rent a boat in Sicily

Day 5 Licata

We are now well into southern Sicilian territory and heading to Licata. If you are sailing with a sailboat, don’t forget that the prevailing wind in this part of the Mediterranean sea in the summer is a mild southwest wind of force ranging between 3 to 5.  The town of Licata is home to one of the largest and most well-equipped marinas in Italy: Marina di Cala del Sole, with 1,500 berths of up to 70m. Marianello is probably your best choice in terms of beaches here, but not the only one – the Guardian recently picked Licata as home to some of Sicily’s best beaches. Boaters sailing in Sicily can also admire from the deck of their boat the splendid view of the local lighthouse, one of the tallest ones in Italy and Southern Europe.

Day 6 Syracuse

Our next stop is Sicily’s brightest ancient gem: Syracuse, the city where the famous mathematician Archimedes lived 22 centuries ago. The city is close to two nature reserves: Plemmirio Marine Park where dolphins and even sperm whales can be often spotted, and the protected area of Vendicari, a breeding ground for loggerhead sea turtles. If you are sailing in Sicily you will have the opportunity to explore one of the island’s brightest gems: the island of Ortigia, also known as the Old City. It’s the historic centre of Syracuse and home to some of the city’s most important landmarks, such as the vast Piazza Duomo and the Temple of Athena. From your boat you can feast your eyes on Castello Maniace, the place from where according to the legend Archimedes set fire to Roman ships with a giant mirror.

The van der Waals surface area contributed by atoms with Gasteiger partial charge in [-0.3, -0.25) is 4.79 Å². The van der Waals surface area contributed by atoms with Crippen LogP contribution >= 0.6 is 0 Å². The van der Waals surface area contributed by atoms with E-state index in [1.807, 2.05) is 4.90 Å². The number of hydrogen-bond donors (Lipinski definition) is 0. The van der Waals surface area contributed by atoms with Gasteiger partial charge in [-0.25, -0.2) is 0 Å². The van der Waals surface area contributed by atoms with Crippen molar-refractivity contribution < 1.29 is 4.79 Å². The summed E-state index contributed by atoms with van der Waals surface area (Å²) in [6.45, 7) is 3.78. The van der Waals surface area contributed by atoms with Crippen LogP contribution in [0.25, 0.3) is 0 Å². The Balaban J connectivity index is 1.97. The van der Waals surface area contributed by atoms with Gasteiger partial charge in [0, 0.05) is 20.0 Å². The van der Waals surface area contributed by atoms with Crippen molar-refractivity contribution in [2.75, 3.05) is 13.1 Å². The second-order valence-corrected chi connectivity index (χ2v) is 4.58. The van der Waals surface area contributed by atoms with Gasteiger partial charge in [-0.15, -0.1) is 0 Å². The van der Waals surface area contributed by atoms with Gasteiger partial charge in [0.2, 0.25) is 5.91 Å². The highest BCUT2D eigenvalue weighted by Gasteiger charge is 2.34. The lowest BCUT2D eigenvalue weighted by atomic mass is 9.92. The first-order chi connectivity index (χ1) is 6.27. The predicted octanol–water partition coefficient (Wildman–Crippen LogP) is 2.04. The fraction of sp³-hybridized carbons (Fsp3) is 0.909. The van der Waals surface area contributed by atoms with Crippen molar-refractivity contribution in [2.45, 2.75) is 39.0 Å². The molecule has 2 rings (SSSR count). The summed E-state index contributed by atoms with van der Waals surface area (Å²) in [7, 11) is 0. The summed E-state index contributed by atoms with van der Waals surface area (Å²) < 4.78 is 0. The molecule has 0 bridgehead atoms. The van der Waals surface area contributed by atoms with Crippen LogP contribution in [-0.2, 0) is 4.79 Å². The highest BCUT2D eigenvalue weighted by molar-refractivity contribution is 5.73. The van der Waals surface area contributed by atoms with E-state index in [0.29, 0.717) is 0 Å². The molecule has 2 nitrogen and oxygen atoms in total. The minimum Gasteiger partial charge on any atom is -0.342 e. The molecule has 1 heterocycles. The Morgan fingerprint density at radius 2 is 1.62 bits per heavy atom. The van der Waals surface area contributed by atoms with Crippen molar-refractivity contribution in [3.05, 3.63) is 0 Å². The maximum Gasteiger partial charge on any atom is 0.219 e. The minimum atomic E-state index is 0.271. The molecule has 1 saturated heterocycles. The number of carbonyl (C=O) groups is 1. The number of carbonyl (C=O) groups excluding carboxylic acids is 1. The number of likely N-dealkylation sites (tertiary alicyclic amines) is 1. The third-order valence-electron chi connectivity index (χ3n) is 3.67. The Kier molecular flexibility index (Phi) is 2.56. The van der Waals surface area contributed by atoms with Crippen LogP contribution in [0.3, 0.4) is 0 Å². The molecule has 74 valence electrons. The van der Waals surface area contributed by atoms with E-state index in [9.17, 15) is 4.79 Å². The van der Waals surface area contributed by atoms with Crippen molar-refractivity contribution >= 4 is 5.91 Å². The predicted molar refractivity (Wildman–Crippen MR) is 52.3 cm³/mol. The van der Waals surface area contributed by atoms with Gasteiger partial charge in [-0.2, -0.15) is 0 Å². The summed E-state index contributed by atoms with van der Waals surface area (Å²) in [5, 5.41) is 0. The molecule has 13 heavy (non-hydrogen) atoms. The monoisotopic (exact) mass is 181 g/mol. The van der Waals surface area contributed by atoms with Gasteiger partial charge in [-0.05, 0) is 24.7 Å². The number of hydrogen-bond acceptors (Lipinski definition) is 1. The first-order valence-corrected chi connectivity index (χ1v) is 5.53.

sailing in Sicily

Day 7 Catania

Located just 36 miles from Syracuse, on the eastern part of Sicily, Catania is the island’s second biggest city. With the volcano of Etna in the background, this ancient city epitomises Sicilian culture and history. Your mooring options include Porto dell´Etna, with 366 berths for boats up to 40m, and Porto Rossi, close to the centre of the city, with a capacity of 45o berths for boats up to 25 meters. The city itself is home to some of the finest samples of Italian baroque architecture, such as the local cathedral. Suffice to say that the whole city centre is a Unesco World Heritage Site.

Bonus trip: Just a few miles north of Catania is another Sicilian gem: Taormina. A picturesque hilltop town known as the “Pearl of the Mediterranean”, it is one of Italy’s most famous tourist resorts. Checking the view of the Gulf of Isola Bella from the deck of your boat will be a great way to wave goodbye to this stunning island.

Day 8 Messina

We now sail north towards the narrow strait of Messina, separaτing Sicily from mainland Italy, to dock at the port of the homonymous city. Architecture buffs will appeciate a visit to the Messina Cathedral, famous for its marvellous Gothic portal. One of the best mooring options here is Marina del Neptunno, taking boats of up to 35m – note that no docking is permitted in the Strait of Messina itself.

Day 9 Cefalu

Our penultimate stop before we get back to Palermo is Cefalu, a picturesque coastal town with a sandy beach along the waterfront. Strategically located in the middle of the north coast of Sicily, Cefalu is just 36 nautical miles from Palermo. With its Norman cathedral, Greek name, ancient Roman baths and delicious local cuisine, this seaside resort epitomises Sicily’s unique beauty and cultural heritage.